In fact, the Times itself reveals that at least one “Megyn moment” was completely scripted by Fox. Here’s what Rutenberg wrote about Kelly’s famous “walk down the hall” after Karl Rove challenged Fox’s 2012 Election Night call that President Obama had just won Ohio and, therefore, re-election:
Ailes was prepared, of course. Intentionally or not, Rove was speaking for a portion of the Fox News audience that found the result inconceivable, in part because many Fox News hosts and guests had questioned polls that predicted it. Fox producers had rehearsed a live walk to the “decision desk,” the conference room where Fox’s election analysts did their work, three days earlier. Around 11:30 p.m., with Rove still hanging on to hope, Ailes called the control room from home and told producers to send Kelly in.
That was exactly my suspicion about another “Megyn moment”: her smackdown of Fox’s own Erick Erickson and Lou Dobbs for denigrating “breadwinner moms.” Once again, Kelly got liberal props. But in my June 2013 post on the segment, I theorized that Kelly made her move with Fox’s approval, if not at their direction. For one thing, I noted, Kelly has not been a consistent voice on behalf of women’s issues.
So why would Fox News – so notoriously forbidding of “shooting in the tent” – allow one of its star anchors to do exactly that? Well, it could be they wanted to assuage Kelly’s outrage. But it also could be that they knew it would take the heat off them for promoting such sexist views in the first place. Search “Erick Erickson” on Google News right now and let’s just say he’s not making Fox look really good. So rather than fire him or publicly chastise him, just four months after they hired him, and look like they caved to public pressure (because Fox News brass surely knew what they were getting when they hired him), Fox could rehab their own image by having someone grab the headlines back with some flashy, splashy, internet-eyeball grabbing “We’re not your father’s Republican Party” theatrics. Plus, Kelly gave Fox a dollop of long-lost credence for its “fair and balanced” motto. “See, we’re not sexist, we’re unafraid of debate!” I can assure you, Fox Newsies will hold up this segment every time someone criticizes the network over Erickson’s comments from now on.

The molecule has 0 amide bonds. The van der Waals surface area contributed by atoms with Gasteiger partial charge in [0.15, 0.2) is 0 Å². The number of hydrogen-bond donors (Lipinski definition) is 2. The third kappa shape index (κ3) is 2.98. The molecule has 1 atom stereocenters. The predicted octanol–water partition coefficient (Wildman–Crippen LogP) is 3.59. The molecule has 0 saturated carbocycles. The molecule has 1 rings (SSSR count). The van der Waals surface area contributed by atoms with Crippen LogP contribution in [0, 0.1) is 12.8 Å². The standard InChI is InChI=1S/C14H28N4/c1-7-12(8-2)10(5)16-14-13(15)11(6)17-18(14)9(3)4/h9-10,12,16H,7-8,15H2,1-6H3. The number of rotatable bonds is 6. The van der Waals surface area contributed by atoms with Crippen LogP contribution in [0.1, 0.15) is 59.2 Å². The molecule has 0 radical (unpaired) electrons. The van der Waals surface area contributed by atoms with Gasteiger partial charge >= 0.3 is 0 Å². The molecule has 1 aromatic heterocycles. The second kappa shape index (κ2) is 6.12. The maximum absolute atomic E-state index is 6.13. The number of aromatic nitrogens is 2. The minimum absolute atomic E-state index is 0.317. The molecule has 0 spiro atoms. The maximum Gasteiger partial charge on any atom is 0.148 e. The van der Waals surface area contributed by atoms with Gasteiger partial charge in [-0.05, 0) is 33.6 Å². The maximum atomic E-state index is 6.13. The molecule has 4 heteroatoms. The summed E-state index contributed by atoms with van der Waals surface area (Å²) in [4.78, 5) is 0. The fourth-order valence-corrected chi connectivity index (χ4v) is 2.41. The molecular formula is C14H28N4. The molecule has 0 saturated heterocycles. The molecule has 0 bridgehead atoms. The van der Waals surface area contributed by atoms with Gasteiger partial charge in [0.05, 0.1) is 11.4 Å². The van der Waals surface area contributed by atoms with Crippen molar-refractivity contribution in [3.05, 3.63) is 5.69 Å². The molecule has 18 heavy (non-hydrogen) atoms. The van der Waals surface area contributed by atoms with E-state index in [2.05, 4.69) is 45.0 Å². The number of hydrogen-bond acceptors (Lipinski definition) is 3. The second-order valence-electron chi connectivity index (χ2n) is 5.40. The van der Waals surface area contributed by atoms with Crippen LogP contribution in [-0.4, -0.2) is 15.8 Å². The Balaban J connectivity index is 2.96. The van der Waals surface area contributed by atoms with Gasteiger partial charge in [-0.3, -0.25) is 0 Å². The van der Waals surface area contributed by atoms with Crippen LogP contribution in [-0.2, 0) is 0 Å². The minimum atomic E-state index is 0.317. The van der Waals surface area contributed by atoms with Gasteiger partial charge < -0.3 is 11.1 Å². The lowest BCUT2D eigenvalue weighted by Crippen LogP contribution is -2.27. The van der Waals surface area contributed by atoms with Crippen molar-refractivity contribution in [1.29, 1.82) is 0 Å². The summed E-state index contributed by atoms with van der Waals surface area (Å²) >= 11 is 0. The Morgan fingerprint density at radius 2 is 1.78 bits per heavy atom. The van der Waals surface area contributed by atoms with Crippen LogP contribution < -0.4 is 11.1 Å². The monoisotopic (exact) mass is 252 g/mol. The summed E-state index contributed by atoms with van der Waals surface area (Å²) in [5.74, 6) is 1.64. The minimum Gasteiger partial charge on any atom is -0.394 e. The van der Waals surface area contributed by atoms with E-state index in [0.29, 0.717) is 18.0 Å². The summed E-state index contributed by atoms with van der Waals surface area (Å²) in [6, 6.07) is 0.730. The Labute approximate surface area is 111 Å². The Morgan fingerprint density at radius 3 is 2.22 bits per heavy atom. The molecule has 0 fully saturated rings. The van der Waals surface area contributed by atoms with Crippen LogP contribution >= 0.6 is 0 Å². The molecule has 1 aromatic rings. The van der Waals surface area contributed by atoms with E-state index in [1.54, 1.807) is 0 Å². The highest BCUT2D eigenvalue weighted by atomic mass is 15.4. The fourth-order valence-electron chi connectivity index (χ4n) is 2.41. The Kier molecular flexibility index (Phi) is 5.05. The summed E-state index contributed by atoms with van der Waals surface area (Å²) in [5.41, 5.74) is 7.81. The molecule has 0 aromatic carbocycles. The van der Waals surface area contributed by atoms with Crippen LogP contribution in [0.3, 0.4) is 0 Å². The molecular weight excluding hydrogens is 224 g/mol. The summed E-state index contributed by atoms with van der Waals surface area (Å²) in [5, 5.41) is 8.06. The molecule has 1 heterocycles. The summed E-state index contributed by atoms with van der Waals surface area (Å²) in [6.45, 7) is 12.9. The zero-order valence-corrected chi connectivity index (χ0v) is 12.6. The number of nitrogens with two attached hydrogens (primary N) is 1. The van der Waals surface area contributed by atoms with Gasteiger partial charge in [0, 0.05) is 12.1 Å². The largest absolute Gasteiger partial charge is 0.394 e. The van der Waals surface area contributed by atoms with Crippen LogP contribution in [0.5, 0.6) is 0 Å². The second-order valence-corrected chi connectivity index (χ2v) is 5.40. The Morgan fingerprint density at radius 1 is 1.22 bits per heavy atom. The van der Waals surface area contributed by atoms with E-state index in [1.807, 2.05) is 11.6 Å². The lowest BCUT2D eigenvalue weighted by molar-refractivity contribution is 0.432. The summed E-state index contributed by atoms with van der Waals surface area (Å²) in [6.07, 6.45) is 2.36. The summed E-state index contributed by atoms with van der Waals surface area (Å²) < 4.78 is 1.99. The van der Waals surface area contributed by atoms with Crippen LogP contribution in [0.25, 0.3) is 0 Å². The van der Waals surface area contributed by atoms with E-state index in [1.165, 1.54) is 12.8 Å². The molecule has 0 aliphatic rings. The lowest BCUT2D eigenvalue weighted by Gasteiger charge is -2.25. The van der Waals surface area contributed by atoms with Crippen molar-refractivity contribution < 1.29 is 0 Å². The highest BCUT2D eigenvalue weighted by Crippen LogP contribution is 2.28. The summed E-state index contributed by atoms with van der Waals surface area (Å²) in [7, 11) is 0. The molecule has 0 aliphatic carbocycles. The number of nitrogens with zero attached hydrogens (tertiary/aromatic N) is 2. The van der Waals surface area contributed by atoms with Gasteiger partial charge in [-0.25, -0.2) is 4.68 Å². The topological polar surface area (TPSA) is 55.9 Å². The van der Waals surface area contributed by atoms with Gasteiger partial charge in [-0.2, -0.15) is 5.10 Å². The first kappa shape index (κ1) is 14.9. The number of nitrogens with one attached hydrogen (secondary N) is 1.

So I’ll give Kelly props for how she handled the matter. But I think the segment needs to be taken in context. Part of that context is that Fox is still a very sexist operation that Kelly, apparently, has no qualms working within. …The other part of that context is that Kelly’s supposedly bold stance was 100% in Fox News’ own interests.
Just last night, that same Kelly took a gratuitous swipe at Nancy Pelosi's looks. Think she'd do the same thing with a Republican woman?
In other words, those “Megyn moments” may look impressive and yes, put Kelly’s interview subjects on a momentary hot seat - for the sake of making her look good. But they’re just as cynical and meaningful as Fox’s “fair and balanced" motto.